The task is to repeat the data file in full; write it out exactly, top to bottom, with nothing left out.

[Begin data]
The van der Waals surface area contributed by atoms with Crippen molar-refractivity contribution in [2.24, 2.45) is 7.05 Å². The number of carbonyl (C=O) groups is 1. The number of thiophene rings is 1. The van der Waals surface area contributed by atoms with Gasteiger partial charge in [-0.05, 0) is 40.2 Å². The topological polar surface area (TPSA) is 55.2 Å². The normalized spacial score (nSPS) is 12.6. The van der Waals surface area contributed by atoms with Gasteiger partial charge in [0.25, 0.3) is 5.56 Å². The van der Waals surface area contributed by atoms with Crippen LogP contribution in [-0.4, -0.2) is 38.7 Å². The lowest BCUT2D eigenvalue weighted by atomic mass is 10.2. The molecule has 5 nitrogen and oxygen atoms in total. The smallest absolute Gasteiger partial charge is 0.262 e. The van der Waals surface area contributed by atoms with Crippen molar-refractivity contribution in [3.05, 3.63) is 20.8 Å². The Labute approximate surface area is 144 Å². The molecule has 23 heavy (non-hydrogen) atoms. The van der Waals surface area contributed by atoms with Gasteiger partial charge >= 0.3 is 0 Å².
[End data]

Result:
The van der Waals surface area contributed by atoms with Crippen molar-refractivity contribution in [2.24, 2.45) is 7.05 Å². The number of carbonyl (C=O) groups is 1. The number of thiophene rings is 1. The van der Waals surface area contributed by atoms with Gasteiger partial charge in [-0.05, 0) is 40.2 Å². The topological polar surface area (TPSA) is 55.2 Å². The normalized spacial score (nSPS) is 12.6. The van der Waals surface area contributed by atoms with Gasteiger partial charge in [0.25, 0.3) is 5.56 Å². The van der Waals surface area contributed by atoms with Crippen LogP contribution in [-0.4, -0.2) is 38.7 Å². The lowest BCUT2D eigenvalue weighted by atomic mass is 10.2. The molecule has 5 nitrogen and oxygen atoms in total. The smallest absolute Gasteiger partial charge is 0.262 e. The van der Waals surface area contributed by atoms with Crippen molar-refractivity contribution in [3.05, 3.63) is 20.8 Å². The Labute approximate surface area is 144 Å². The molecule has 23 heavy (non-hydrogen) atoms. The van der Waals surface area contributed by atoms with Gasteiger partial charge >= 0.3 is 0 Å².